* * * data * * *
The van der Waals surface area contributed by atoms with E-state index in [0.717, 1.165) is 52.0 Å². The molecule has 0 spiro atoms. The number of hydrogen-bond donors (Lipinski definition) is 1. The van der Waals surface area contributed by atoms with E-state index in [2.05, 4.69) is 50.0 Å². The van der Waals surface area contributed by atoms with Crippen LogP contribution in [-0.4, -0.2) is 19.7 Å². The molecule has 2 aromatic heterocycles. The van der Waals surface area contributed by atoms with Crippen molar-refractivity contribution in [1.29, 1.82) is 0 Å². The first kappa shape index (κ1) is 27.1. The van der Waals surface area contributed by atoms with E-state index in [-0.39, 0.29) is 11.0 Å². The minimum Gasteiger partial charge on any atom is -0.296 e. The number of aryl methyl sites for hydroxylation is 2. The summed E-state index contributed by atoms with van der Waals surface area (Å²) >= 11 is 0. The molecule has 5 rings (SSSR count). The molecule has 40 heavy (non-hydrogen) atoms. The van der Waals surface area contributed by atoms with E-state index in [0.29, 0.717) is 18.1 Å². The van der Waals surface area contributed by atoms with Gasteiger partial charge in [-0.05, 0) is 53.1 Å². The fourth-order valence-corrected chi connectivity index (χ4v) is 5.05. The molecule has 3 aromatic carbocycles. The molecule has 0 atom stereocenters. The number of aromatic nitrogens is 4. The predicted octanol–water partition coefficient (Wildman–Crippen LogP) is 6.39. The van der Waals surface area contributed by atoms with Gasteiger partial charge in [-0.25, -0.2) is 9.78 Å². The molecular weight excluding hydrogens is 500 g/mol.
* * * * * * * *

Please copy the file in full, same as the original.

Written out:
The van der Waals surface area contributed by atoms with E-state index in [0.717, 1.165) is 52.0 Å². The molecule has 0 spiro atoms. The number of hydrogen-bond donors (Lipinski definition) is 1. The van der Waals surface area contributed by atoms with E-state index in [2.05, 4.69) is 50.0 Å². The van der Waals surface area contributed by atoms with Crippen LogP contribution in [-0.4, -0.2) is 19.7 Å². The molecule has 2 aromatic heterocycles. The van der Waals surface area contributed by atoms with Crippen molar-refractivity contribution in [1.29, 1.82) is 0 Å². The first kappa shape index (κ1) is 27.1. The van der Waals surface area contributed by atoms with E-state index in [-0.39, 0.29) is 11.0 Å². The minimum Gasteiger partial charge on any atom is -0.296 e. The number of aryl methyl sites for hydroxylation is 2. The summed E-state index contributed by atoms with van der Waals surface area (Å²) >= 11 is 0. The molecule has 5 rings (SSSR count). The molecule has 40 heavy (non-hydrogen) atoms. The van der Waals surface area contributed by atoms with E-state index in [0.29, 0.717) is 18.1 Å². The van der Waals surface area contributed by atoms with Gasteiger partial charge in [-0.05, 0) is 53.1 Å². The fourth-order valence-corrected chi connectivity index (χ4v) is 5.05. The molecule has 3 aromatic carbocycles. The molecule has 0 atom stereocenters. The number of aromatic nitrogens is 4. The predicted octanol–water partition coefficient (Wildman–Crippen LogP) is 6.39. The van der Waals surface area contributed by atoms with Gasteiger partial charge in [-0.25, -0.2) is 9.78 Å². The molecular weight excluding hydrogens is 500 g/mol.